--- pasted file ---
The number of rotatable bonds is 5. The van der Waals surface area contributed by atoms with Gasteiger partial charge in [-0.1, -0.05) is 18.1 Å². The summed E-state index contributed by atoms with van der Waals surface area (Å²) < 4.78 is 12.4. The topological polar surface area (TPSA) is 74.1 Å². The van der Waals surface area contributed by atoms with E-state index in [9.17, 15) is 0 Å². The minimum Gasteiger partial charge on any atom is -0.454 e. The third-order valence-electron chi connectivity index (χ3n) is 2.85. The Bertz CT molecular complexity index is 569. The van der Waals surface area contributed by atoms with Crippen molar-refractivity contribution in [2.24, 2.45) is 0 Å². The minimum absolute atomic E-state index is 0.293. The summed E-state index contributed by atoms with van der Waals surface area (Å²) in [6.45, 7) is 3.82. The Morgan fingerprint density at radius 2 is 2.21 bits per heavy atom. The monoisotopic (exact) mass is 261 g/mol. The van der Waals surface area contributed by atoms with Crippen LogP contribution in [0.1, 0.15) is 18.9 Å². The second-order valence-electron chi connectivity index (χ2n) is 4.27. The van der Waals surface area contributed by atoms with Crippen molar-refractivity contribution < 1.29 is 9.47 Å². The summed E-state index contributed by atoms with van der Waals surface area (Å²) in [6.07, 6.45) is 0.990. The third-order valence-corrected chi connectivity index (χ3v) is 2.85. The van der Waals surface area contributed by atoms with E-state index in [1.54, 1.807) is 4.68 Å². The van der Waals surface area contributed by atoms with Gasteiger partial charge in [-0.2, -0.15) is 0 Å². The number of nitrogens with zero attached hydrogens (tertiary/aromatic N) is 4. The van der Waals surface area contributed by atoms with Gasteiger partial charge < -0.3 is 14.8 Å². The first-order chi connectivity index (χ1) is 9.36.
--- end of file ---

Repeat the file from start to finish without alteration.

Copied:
The number of rotatable bonds is 5. The van der Waals surface area contributed by atoms with Gasteiger partial charge in [-0.1, -0.05) is 18.1 Å². The summed E-state index contributed by atoms with van der Waals surface area (Å²) < 4.78 is 12.4. The topological polar surface area (TPSA) is 74.1 Å². The van der Waals surface area contributed by atoms with E-state index in [9.17, 15) is 0 Å². The minimum Gasteiger partial charge on any atom is -0.454 e. The third-order valence-electron chi connectivity index (χ3n) is 2.85. The Bertz CT molecular complexity index is 569. The van der Waals surface area contributed by atoms with Crippen molar-refractivity contribution in [2.24, 2.45) is 0 Å². The minimum absolute atomic E-state index is 0.293. The summed E-state index contributed by atoms with van der Waals surface area (Å²) in [6.45, 7) is 3.82. The Morgan fingerprint density at radius 2 is 2.21 bits per heavy atom. The monoisotopic (exact) mass is 261 g/mol. The van der Waals surface area contributed by atoms with Crippen LogP contribution in [0.1, 0.15) is 18.9 Å². The second-order valence-electron chi connectivity index (χ2n) is 4.27. The van der Waals surface area contributed by atoms with Crippen molar-refractivity contribution < 1.29 is 9.47 Å². The summed E-state index contributed by atoms with van der Waals surface area (Å²) in [6.07, 6.45) is 0.990. The third-order valence-corrected chi connectivity index (χ3v) is 2.85. The van der Waals surface area contributed by atoms with E-state index in [1.54, 1.807) is 4.68 Å². The van der Waals surface area contributed by atoms with Gasteiger partial charge in [-0.2, -0.15) is 0 Å². The number of nitrogens with zero attached hydrogens (tertiary/aromatic N) is 4. The van der Waals surface area contributed by atoms with Gasteiger partial charge < -0.3 is 14.8 Å². The first-order chi connectivity index (χ1) is 9.36.